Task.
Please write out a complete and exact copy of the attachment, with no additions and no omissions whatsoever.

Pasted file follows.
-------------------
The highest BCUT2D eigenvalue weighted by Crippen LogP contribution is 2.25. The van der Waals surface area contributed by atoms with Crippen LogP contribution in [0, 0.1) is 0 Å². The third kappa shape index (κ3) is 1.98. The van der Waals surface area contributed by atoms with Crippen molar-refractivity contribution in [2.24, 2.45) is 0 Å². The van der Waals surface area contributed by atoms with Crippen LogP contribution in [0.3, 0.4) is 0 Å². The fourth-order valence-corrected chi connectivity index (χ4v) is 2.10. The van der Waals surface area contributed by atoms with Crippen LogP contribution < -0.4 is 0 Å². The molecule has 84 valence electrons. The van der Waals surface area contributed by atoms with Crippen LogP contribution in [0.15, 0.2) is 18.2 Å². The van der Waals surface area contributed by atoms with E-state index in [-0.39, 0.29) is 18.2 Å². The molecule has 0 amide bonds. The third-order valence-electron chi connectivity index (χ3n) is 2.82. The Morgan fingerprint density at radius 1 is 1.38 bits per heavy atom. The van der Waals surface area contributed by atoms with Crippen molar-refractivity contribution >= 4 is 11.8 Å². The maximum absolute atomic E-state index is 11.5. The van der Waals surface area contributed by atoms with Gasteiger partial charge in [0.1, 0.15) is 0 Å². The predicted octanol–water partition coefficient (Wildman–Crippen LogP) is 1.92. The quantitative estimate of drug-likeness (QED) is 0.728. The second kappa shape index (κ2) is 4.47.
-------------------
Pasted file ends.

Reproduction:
The highest BCUT2D eigenvalue weighted by Crippen LogP contribution is 2.25. The van der Waals surface area contributed by atoms with Crippen LogP contribution in [0, 0.1) is 0 Å². The third kappa shape index (κ3) is 1.98. The van der Waals surface area contributed by atoms with Crippen molar-refractivity contribution in [2.24, 2.45) is 0 Å². The van der Waals surface area contributed by atoms with Crippen LogP contribution in [0.3, 0.4) is 0 Å². The fourth-order valence-corrected chi connectivity index (χ4v) is 2.10. The van der Waals surface area contributed by atoms with Crippen LogP contribution < -0.4 is 0 Å². The molecule has 84 valence electrons. The van der Waals surface area contributed by atoms with Crippen LogP contribution in [0.15, 0.2) is 18.2 Å². The van der Waals surface area contributed by atoms with E-state index in [-0.39, 0.29) is 18.2 Å². The molecule has 0 amide bonds. The third-order valence-electron chi connectivity index (χ3n) is 2.82. The Morgan fingerprint density at radius 1 is 1.38 bits per heavy atom. The van der Waals surface area contributed by atoms with Crippen molar-refractivity contribution >= 4 is 11.8 Å². The maximum absolute atomic E-state index is 11.5. The van der Waals surface area contributed by atoms with Gasteiger partial charge in [0.1, 0.15) is 0 Å². The predicted octanol–water partition coefficient (Wildman–Crippen LogP) is 1.92. The quantitative estimate of drug-likeness (QED) is 0.728. The second kappa shape index (κ2) is 4.47.